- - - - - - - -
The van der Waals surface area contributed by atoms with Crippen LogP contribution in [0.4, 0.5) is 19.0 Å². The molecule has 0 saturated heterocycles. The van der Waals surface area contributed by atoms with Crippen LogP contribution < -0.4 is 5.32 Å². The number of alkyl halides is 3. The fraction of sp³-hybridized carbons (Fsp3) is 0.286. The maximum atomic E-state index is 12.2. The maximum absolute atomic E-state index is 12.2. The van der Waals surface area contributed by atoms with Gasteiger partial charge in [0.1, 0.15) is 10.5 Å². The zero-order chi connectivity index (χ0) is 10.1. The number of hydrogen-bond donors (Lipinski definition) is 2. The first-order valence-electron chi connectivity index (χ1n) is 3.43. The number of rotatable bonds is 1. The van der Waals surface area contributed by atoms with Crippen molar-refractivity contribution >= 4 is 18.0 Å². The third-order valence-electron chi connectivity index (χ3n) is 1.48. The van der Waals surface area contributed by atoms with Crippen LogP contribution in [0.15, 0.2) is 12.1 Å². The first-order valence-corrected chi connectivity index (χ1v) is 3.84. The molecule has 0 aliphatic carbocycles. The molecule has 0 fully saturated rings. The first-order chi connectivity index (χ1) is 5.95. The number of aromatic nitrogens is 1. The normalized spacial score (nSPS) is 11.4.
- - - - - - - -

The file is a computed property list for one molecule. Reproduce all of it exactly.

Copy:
The van der Waals surface area contributed by atoms with Crippen LogP contribution in [0.4, 0.5) is 19.0 Å². The molecule has 0 saturated heterocycles. The van der Waals surface area contributed by atoms with Crippen LogP contribution < -0.4 is 5.32 Å². The number of alkyl halides is 3. The fraction of sp³-hybridized carbons (Fsp3) is 0.286. The maximum atomic E-state index is 12.2. The maximum absolute atomic E-state index is 12.2. The van der Waals surface area contributed by atoms with Gasteiger partial charge in [0.1, 0.15) is 10.5 Å². The zero-order chi connectivity index (χ0) is 10.1. The number of hydrogen-bond donors (Lipinski definition) is 2. The first-order valence-electron chi connectivity index (χ1n) is 3.43. The number of rotatable bonds is 1. The van der Waals surface area contributed by atoms with Crippen molar-refractivity contribution >= 4 is 18.0 Å². The third-order valence-electron chi connectivity index (χ3n) is 1.48. The van der Waals surface area contributed by atoms with Crippen LogP contribution in [0.15, 0.2) is 12.1 Å². The first-order valence-corrected chi connectivity index (χ1v) is 3.84. The molecule has 0 aliphatic carbocycles. The molecule has 0 fully saturated rings. The first-order chi connectivity index (χ1) is 5.95. The number of aromatic nitrogens is 1. The normalized spacial score (nSPS) is 11.4.